Unfortunately, China has been known for some time for unsafe building practices—perhaps doing things on the cheap and then paying for it in terms of consequences later.

Yet, this new technique promises to increase safety, as well as speed, while lowering costs.

If you are willing to give up some building pizzazz, then Broad Sustainable Building is perfecting the prefabricated skyscraper—and these have tested “earthquake-proof” for a 9.0 quake, cost only $1,000 per square foot (versus $1,400 normally)—a 40% savings, and a 30 story building can be built in just 15 days!

Now, Broad says that they even want to erect a 220 story mega skyscraper in 6 months—by March 2013.

Here’s how they do it:

  • Identical modules—each section is prebuilt in identical modules in the factor.
  • Preinstalled fixtures—Pipes and ducts are threaded through each module in the factory for AC, hot and cold water, and waste.
  • Standardized truckloads —with two stacked pallets, each pallet has everything needed to erect a section including wall panels, columns, ducts, bolts, and tools.
  • Lego-style assembly—sections are lifted by crane and installed quickly in snap-like fashion, including pipes and wires.
  • Slotted exterior—heavily insulated walls and windows are hoisted by crane and slotted into the exterior of the building.

Aside from a standardized, consistent, high quality building—it is energy efficient, generates less than 1% the construction waste, and is safer to construct.

As with the rest of the industrial age, this is just the first step in mass producing—in this case buildings—and like the Ford Model T, which came in only one color black and evolved to meet consumer tastes and needs, these building will soon come in all sorts of shapes and sizes but at a fraction of the cost and the time to build.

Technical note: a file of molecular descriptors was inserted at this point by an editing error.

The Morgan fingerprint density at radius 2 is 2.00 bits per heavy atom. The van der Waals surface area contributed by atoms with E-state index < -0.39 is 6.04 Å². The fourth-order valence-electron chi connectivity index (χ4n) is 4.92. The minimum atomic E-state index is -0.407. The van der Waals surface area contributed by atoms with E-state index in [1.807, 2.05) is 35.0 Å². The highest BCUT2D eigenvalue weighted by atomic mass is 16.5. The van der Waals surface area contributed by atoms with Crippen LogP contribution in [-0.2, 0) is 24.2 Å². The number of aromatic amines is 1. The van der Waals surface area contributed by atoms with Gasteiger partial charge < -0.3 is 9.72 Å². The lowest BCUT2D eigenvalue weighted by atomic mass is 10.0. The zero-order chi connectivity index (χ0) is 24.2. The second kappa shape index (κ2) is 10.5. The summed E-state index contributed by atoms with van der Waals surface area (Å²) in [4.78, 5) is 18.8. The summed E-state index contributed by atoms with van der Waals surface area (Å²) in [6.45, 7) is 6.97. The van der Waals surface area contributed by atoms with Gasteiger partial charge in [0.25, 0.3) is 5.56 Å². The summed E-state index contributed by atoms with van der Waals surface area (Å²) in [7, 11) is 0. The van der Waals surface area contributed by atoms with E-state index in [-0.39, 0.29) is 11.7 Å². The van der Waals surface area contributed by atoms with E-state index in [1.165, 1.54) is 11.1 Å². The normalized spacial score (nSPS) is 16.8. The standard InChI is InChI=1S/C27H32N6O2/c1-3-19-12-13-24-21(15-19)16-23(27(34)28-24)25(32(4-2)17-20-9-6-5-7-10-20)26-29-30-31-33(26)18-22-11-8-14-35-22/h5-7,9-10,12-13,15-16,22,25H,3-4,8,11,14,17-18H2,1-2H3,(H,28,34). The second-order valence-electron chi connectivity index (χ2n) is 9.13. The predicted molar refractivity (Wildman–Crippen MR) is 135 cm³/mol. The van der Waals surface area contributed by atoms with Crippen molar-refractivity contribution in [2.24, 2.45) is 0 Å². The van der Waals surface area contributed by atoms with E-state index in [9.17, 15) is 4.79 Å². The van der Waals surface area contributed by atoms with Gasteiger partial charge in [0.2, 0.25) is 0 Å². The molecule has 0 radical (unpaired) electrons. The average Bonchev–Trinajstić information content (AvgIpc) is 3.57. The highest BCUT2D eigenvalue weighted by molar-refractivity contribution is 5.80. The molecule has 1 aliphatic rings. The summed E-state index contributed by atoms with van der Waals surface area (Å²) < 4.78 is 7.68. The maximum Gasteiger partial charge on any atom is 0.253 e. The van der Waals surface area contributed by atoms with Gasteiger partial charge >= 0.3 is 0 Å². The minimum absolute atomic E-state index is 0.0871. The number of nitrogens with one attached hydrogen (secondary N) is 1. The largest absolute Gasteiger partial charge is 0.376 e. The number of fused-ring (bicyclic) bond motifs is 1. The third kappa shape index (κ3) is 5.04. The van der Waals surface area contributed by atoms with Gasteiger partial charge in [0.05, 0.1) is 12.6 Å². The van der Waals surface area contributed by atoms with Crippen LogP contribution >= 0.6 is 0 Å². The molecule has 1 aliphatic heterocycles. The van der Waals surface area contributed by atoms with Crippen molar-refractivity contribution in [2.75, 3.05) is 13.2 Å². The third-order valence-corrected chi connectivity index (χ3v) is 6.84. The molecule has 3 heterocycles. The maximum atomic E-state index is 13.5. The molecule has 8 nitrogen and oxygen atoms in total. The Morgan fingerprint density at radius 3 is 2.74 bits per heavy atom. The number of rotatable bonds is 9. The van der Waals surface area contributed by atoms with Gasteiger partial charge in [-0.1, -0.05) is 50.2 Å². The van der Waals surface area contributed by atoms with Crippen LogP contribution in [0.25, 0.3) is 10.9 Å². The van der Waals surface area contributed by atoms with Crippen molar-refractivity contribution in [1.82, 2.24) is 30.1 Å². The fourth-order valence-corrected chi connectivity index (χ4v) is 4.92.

This is enterprise architecture applied to building architecture making use of modular design and construction, standardization, and consolidated engineering, manufacturing, and assembly to develop next generation products. 

(Source Photo: Minna Blumenthal)

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September 24, 2012

Baxter Disappoints


This new robot named Baxter, by Rethink Robots, is practically being touted as the greatest thing since Swiss cheese--"allowing our people to use their minds more than their hands"--but this demonstration video shows a clumsy and awkward robot instead. 

Bloomberg BusinessWeek (18 September 2012) actually calls it a "huge disappointment" and I've got to agree.

The product manager in video calls Baxter--developed with $62 million over 5 years--"easy," "complaint," and "collaborative," but unfortunately Baxter, the robot, comes off looking anything but as he slowly and laboriously tries to pick up and move items from one location to another, and the product manager pulls his arms and pocks at his screen/face to program it.

While I am a huge fan of robotics and see their potential to transform our society--where robots can becomes surrogates for humans in everything from work to even odd companionship, I do not see the breakthrough here by Rethink Robots--except in the affordability of this robot to be used in manufacturing for only $22,000 a unit.